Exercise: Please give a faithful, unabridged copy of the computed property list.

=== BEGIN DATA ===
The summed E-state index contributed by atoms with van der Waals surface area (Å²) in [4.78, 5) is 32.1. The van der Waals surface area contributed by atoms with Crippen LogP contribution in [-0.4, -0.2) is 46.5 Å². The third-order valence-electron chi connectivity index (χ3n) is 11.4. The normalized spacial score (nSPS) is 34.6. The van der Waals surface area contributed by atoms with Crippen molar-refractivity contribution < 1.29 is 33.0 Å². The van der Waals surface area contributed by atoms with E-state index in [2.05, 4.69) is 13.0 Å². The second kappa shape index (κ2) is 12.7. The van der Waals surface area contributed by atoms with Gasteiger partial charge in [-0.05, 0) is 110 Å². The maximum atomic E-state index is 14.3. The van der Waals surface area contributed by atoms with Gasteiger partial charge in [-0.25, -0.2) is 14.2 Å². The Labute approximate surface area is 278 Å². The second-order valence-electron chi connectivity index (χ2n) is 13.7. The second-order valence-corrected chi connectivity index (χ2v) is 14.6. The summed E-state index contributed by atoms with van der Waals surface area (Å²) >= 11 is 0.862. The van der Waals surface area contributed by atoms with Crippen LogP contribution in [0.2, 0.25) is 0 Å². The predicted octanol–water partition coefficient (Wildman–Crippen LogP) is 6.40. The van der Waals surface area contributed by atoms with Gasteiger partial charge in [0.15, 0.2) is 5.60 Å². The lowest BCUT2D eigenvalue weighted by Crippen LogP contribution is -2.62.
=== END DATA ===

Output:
The summed E-state index contributed by atoms with van der Waals surface area (Å²) in [4.78, 5) is 32.1. The van der Waals surface area contributed by atoms with Crippen LogP contribution in [-0.4, -0.2) is 46.5 Å². The third-order valence-electron chi connectivity index (χ3n) is 11.4. The normalized spacial score (nSPS) is 34.6. The van der Waals surface area contributed by atoms with Crippen molar-refractivity contribution < 1.29 is 33.0 Å². The van der Waals surface area contributed by atoms with E-state index in [2.05, 4.69) is 13.0 Å². The second kappa shape index (κ2) is 12.7. The van der Waals surface area contributed by atoms with Gasteiger partial charge in [-0.05, 0) is 110 Å². The maximum atomic E-state index is 14.3. The van der Waals surface area contributed by atoms with Gasteiger partial charge in [-0.25, -0.2) is 14.2 Å². The Labute approximate surface area is 278 Å². The second-order valence-electron chi connectivity index (χ2n) is 13.7. The second-order valence-corrected chi connectivity index (χ2v) is 14.6. The summed E-state index contributed by atoms with van der Waals surface area (Å²) >= 11 is 0.862. The van der Waals surface area contributed by atoms with Crippen LogP contribution in [0.2, 0.25) is 0 Å². The predicted octanol–water partition coefficient (Wildman–Crippen LogP) is 6.40. The van der Waals surface area contributed by atoms with Gasteiger partial charge in [0.15, 0.2) is 5.60 Å². The lowest BCUT2D eigenvalue weighted by Crippen LogP contribution is -2.62.